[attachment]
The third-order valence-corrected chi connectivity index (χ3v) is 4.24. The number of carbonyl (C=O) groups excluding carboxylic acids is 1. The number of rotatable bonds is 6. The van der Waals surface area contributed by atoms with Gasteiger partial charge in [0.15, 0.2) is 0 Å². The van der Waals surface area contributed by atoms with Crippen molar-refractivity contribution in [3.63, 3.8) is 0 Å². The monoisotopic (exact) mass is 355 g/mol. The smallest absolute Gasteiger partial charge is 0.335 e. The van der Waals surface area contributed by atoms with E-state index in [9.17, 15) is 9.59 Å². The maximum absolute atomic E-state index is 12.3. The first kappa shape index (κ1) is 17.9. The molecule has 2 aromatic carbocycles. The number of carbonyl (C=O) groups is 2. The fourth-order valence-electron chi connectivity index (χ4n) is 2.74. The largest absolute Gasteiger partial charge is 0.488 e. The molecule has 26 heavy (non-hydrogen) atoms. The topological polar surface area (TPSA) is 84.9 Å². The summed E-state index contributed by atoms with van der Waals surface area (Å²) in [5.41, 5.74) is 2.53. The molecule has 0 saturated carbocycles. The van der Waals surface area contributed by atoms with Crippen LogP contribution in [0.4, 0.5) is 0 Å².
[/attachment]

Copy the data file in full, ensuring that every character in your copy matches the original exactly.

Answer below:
The third-order valence-corrected chi connectivity index (χ3v) is 4.24. The number of carbonyl (C=O) groups excluding carboxylic acids is 1. The number of rotatable bonds is 6. The van der Waals surface area contributed by atoms with Gasteiger partial charge in [0.15, 0.2) is 0 Å². The van der Waals surface area contributed by atoms with Crippen molar-refractivity contribution in [3.63, 3.8) is 0 Å². The monoisotopic (exact) mass is 355 g/mol. The smallest absolute Gasteiger partial charge is 0.335 e. The van der Waals surface area contributed by atoms with E-state index in [9.17, 15) is 9.59 Å². The maximum absolute atomic E-state index is 12.3. The first kappa shape index (κ1) is 17.9. The molecule has 2 aromatic carbocycles. The number of carbonyl (C=O) groups is 2. The fourth-order valence-electron chi connectivity index (χ4n) is 2.74. The largest absolute Gasteiger partial charge is 0.488 e. The molecule has 26 heavy (non-hydrogen) atoms. The topological polar surface area (TPSA) is 84.9 Å². The summed E-state index contributed by atoms with van der Waals surface area (Å²) in [5.41, 5.74) is 2.53. The molecule has 0 saturated carbocycles. The van der Waals surface area contributed by atoms with Crippen LogP contribution in [0.4, 0.5) is 0 Å².